Often, individuals who are contemplating bankruptcy have some equity in their residence and are debating whether it will be better to file a chapter 7 or chapter 13 bankruptcy proceeding. This blog will explore what happens when you file a chapter 7 bankruptcy and how you should evaluate your decision making.
Clients often ask if they qualify for a Chapter 7 bankruptcy. People may not know much about bankruptcy before calling my office, but there is a general anxiety as to whether they will be "forced" into repaying some of their debt.
It may seem odd at first thought why someone would want to be in a chapter 13 case if he or she qualified for a chapter 7. In recent weeks however, I have noticed that chapter 7 trustees are getting more aggressive about pursuing possible equity in a home
There are several types of bankruptcy available to an individual. Your unique financial and personal situation will dictate whether one kind will work better than another. Most individuals will end up using either Chapter 7 or Chapter 13. Businesses, on the other hand, can use Chapter 7 bankruptcy and Chapter 11. Some small businesses (sole proprietorships) can also use Chapter 13 bankruptcy as well.
Chapter 7 bankruptcy can be an extremely helpful way to get back on your feet financially after you have been struggling. It allows you to “start fresh” and try again. In that process, most of your debts can be forgiven entirely, which means that those harassing phone calls and intimidating letters will stop coming. It results in significant freedom for many individuals and companies that are stressed financially.
It’s common that many clients surrender their real property in Chapter 7 cases, and assume that surrendering the property will alleviate any issues or obligations owed by them. Unfortunately, the term “surrender” does not automatically mean a debtor is free and clear of any responsibility concerning the real property. The act of surrendering collateral simply means that the debtor no longer intends to make the loan payments, or as stated by the First and Fourth Circuit courts “means not taking an overt act to prevent the secured creditor from foreclosing its interest in the secured property.” In re Calzadilla, 534 B.R. 216, 218 (Bankr. S.D. Fla. 2015). However, receiving a bankruptcy discharge does eliminate the debtor’s personal obligation to repay the note and mortgage.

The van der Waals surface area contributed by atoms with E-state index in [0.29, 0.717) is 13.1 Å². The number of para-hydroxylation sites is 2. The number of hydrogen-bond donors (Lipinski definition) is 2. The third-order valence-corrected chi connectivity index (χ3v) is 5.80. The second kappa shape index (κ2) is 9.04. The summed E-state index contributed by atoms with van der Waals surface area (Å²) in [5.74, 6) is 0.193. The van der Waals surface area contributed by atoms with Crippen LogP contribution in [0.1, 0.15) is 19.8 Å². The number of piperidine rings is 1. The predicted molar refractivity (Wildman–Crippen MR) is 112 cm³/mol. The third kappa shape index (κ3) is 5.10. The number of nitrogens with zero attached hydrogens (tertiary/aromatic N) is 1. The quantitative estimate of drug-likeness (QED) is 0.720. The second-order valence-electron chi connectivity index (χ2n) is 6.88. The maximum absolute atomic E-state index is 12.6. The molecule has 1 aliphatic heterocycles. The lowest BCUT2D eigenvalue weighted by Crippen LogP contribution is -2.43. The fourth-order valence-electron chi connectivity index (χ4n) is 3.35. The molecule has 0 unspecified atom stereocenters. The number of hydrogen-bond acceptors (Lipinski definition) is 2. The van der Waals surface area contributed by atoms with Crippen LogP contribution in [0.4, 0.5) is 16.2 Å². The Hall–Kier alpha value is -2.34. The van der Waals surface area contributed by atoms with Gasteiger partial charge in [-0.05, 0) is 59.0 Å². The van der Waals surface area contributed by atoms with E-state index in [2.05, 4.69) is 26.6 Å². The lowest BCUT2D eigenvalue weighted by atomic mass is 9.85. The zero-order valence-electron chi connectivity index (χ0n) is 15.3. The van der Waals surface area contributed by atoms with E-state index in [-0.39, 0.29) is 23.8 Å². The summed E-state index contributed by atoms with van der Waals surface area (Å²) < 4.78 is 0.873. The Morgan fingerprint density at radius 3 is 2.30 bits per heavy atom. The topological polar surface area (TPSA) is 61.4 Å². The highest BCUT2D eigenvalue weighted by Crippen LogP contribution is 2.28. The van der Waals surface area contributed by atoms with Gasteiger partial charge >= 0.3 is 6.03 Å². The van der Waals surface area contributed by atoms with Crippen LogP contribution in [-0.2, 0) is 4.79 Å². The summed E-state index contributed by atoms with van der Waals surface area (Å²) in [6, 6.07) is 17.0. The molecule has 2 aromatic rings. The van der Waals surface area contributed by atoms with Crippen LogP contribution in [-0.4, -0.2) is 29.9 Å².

During the course of a Chapter 7 bankruptcy proceeding, a debtor may seek to avoid a lien filed by a condominium or homeowner association against the debtor’s real property for failure to pay maintenance fees. However, it’s important to examine the classification of the lien prior to determining whether the lien can avoidable in bankruptcy.
Trustees are people, sometimes attorneys, appointed or selected to oversee a bankruptcy case. The bankruptcy trustee is responsible for administering the bankruptcy estate which consists of all of the debtor’s property and certain rights of the debtor. A chapter 7 is a liquidation proceeding so the chapter 7 trustee is usually tasked with reviewing the debtor’s property, selling the property when possible (if the property is not exempt), distributing proceeds to creditors (after challenging any of their claims), and objecting to the debtor’s discharge (if applicable). The Department of Justice oversees the functions of chapter 7 trustees. Of course, this is not an exhaustive list of chapter 7 trustee responsibilities, but the question remains, how are they paid for all of this work?
Filing Chapter 7 bankruptcy in New Jersey can be an extremely stressful and personal experience. You need to have the right person to walk you through the process. Having an experienced, compassionate, and understanding attorney will make the process easier. Your lawyer will also help you decide how you should treat specific property and which options will be the best for your family and your personal finances. However, there are so many options when it comes to lawyers. How can you tell which attorney and which firm is the right choice for you?
Sometimes businesses just fail. The debt can become overwhelming and creditors can begin exercising their rights for repossession of equipment (leased or financed), levies on bank accounts, and enforcement of personal guarantees against the business’ shareholders/members. An insolvent business has two bankruptcy options: Chapter 11 and Chapter 7.
Chapter 11 is a good option for businesses looking to restructure their debts under a plan of reorganization, while continuing to operate during that process. Chapter 7 is a good option for businesses who choose to close, liquidate their assets, and dissolve the corporate structure.